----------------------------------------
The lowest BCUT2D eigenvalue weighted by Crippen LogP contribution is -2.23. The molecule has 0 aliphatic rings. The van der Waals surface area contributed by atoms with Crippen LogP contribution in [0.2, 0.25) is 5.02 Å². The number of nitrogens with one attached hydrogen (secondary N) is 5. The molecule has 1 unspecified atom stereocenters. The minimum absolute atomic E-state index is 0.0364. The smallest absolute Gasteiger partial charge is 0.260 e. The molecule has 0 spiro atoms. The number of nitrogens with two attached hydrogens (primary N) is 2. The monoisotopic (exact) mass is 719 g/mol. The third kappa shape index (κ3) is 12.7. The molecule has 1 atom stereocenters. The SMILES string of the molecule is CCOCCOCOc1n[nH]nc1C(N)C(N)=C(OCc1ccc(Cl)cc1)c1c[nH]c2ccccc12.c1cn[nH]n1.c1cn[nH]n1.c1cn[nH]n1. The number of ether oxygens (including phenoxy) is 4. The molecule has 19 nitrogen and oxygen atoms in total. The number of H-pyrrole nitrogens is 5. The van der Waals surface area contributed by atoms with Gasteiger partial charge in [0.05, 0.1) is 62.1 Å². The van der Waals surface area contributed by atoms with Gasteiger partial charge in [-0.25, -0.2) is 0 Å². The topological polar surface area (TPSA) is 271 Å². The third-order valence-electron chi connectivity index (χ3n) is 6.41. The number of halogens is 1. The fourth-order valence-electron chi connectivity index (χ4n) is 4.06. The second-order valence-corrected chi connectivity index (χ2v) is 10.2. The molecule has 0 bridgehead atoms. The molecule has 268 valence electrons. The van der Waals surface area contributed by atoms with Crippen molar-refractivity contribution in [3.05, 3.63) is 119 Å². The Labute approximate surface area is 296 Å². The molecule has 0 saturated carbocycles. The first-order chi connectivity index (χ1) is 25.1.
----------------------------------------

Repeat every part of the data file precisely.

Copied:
The lowest BCUT2D eigenvalue weighted by Crippen LogP contribution is -2.23. The molecule has 0 aliphatic rings. The van der Waals surface area contributed by atoms with Crippen LogP contribution in [0.2, 0.25) is 5.02 Å². The number of nitrogens with one attached hydrogen (secondary N) is 5. The molecule has 1 unspecified atom stereocenters. The minimum absolute atomic E-state index is 0.0364. The smallest absolute Gasteiger partial charge is 0.260 e. The molecule has 0 spiro atoms. The number of nitrogens with two attached hydrogens (primary N) is 2. The monoisotopic (exact) mass is 719 g/mol. The third kappa shape index (κ3) is 12.7. The molecule has 1 atom stereocenters. The SMILES string of the molecule is CCOCCOCOc1n[nH]nc1C(N)C(N)=C(OCc1ccc(Cl)cc1)c1c[nH]c2ccccc12.c1cn[nH]n1.c1cn[nH]n1.c1cn[nH]n1. The number of ether oxygens (including phenoxy) is 4. The molecule has 19 nitrogen and oxygen atoms in total. The number of H-pyrrole nitrogens is 5. The van der Waals surface area contributed by atoms with Gasteiger partial charge in [0.05, 0.1) is 62.1 Å². The van der Waals surface area contributed by atoms with Gasteiger partial charge in [-0.25, -0.2) is 0 Å². The topological polar surface area (TPSA) is 271 Å². The third-order valence-electron chi connectivity index (χ3n) is 6.41. The number of halogens is 1. The fourth-order valence-electron chi connectivity index (χ4n) is 4.06. The second-order valence-corrected chi connectivity index (χ2v) is 10.2. The molecule has 0 bridgehead atoms. The molecule has 268 valence electrons. The van der Waals surface area contributed by atoms with Crippen molar-refractivity contribution in [3.05, 3.63) is 119 Å². The Labute approximate surface area is 296 Å². The molecule has 0 saturated carbocycles. The first-order chi connectivity index (χ1) is 25.1.